“Crisis” is one the most abused words in the English language today, being haphazardly applied to whatever political disagreement of the day, the national debt, our failing “public” educational system, border security, the increasing national drug problem, trade wars, and on and on, ad nauseum. Perhaps the biggest tragedy in this scenario is that truly important issues become indistinguishable from lesser problems. When everything is called a crisis, nothing gets treated appropriately as a crisis.
We shouldn’t use the term “crisis” lightly – it should be extremely important on a national scale. The size and rate of increase of personally-held educational debt qualifies (in our opinion) as a national crisis. We know how we got there; can we find a way out? Let’s “set the table,” as the popular saying goes.
Following the victory experienced by the USA winning WWII, remaining service members came home in large numbers. Concurrently, at every level of production, America was returned to a consumer orientation. Multitudes of marriages occurred, tens of thousands of homes were built, and vast numbers of children were born. The “American Dream” was in full bloom. The “Greatest Generation” (a term coined by Tom Brokaw as far as we know) desired to provide their offspring with a better quality of life than they themselves had experienced.
Our national standard of living rose dramatically in the years following WWII. It was widely assumed that the Baby Boomer Generation would go to college, simply because that was acknowledged to be the path to success. The American Dream, parents believed, begins at the hallowed halls of higher education.
At the time, post-secondary education was inexpensive, effective, and rare. Demand was growing, and prices inevitably rose. New college entrants began to borrow money, and lenders were more than happy to oblige. When the borrowers graduated, they simply paid off the debts the old-fashioned way; monthly payments until the balance was zero.
However, the rapidly-escalating cost structure of institutions required ever-increasing borrowing. Students were delighted to have their parents absorb part of the debt. Today, parents account for 14% of new college loan originations. Many parents lack resources to repay their loans without sacrificing hard-earned lifestyles.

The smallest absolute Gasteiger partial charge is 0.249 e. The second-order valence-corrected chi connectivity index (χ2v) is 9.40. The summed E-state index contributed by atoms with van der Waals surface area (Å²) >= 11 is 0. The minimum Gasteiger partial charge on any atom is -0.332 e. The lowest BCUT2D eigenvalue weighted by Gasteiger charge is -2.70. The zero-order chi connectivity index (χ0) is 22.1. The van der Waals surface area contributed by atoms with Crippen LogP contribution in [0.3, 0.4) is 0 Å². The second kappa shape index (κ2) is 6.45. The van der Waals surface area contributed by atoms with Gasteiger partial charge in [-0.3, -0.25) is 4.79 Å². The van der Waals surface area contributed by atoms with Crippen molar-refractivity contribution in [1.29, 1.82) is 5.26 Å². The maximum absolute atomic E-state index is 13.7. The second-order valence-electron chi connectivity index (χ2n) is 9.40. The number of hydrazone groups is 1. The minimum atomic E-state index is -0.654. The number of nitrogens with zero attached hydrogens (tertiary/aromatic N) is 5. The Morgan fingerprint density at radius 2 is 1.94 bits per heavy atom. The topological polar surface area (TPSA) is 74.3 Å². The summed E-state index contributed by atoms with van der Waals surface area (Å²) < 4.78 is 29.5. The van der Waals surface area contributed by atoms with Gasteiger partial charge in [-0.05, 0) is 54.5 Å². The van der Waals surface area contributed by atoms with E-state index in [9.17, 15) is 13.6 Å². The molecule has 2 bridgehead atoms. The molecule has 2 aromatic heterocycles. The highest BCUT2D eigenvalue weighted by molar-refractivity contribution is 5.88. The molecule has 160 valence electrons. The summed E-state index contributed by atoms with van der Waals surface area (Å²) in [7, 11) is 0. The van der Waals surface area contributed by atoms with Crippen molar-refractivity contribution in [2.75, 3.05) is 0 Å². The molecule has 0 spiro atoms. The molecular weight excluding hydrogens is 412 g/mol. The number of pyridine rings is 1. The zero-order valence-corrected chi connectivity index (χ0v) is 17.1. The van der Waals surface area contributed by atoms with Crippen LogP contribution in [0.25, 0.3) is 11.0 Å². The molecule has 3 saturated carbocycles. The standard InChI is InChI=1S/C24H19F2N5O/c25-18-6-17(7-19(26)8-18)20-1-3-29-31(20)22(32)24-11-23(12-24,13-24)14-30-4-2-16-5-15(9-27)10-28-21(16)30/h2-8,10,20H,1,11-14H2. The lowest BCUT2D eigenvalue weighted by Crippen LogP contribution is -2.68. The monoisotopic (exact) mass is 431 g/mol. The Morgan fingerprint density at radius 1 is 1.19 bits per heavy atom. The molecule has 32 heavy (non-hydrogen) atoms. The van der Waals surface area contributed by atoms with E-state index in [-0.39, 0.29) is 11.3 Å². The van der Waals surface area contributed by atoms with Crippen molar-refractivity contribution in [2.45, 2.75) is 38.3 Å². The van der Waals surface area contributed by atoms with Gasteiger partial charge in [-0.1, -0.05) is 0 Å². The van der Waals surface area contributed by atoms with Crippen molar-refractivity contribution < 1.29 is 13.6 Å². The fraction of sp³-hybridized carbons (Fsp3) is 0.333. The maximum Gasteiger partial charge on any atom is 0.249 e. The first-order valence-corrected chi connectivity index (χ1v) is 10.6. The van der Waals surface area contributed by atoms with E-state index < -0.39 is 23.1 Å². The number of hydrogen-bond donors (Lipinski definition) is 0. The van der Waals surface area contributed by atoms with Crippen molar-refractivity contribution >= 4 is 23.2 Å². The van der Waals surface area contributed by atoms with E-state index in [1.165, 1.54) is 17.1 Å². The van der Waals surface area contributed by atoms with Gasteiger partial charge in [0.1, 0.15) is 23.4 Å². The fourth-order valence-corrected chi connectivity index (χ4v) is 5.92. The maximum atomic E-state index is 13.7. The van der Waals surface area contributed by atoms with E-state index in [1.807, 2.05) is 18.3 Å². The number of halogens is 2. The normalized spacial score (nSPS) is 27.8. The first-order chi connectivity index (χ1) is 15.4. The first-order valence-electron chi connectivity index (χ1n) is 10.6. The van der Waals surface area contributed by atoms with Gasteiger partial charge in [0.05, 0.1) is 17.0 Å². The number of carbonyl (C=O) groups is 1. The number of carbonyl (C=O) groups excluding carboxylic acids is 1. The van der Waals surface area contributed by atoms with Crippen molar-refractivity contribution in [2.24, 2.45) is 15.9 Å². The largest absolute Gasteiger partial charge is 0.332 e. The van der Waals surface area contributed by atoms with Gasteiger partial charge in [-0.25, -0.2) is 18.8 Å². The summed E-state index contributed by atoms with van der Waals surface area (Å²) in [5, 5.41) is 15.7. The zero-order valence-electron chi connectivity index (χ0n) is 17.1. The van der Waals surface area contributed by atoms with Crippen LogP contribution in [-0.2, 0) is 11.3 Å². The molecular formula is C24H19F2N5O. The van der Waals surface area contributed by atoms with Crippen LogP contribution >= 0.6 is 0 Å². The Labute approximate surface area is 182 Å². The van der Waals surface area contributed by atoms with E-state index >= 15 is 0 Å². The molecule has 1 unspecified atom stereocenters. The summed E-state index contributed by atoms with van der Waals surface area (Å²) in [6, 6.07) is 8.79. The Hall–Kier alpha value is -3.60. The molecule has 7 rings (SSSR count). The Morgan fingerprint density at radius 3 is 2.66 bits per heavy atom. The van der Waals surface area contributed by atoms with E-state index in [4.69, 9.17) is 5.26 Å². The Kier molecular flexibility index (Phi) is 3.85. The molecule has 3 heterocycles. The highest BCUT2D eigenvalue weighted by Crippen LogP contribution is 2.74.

We have said that student loan debt has become a crisis. According to the website Studentloanhero.com, aggregated college debt in the U.S. is now $1.56 Trillion, spread among 45 million Americans. That figure is approximately 1.5 times the nation’s credit card indebtedness.
During the “Great Recession,” wages and salaries stagnated, and only recently have they begun to rise. 11.5% of student borrowers are 90 days or more behind in their payments. Far too many parents and grandparents on fixed incomes are experiencing declining quality of life. Graduates are feeling pressure to delay big decisions regarding starting families, buying homes and cars, and other life-changing events. This creates a drag on the nation’s economy.
Unlike many forms of debt, student loan debt is generally not forgiven in a bankruptcy, despite contributing to many of those same bankruptcies. There are now some student loan forgiveness programs, but they are complicated and fraught with potential pitfalls.
There are answers to the complexities of educational funding. More than ever, college planning has become a key element of Comprehensive Personal Financial Planning. It is never too soon to begin the process of planning for educational expenses. Finding a qualified financial advisor begins with a search for a fiduciary Certified Financial Plannerâ.
Van Wie Financial is fee-only and always a fiduciary. For a reason.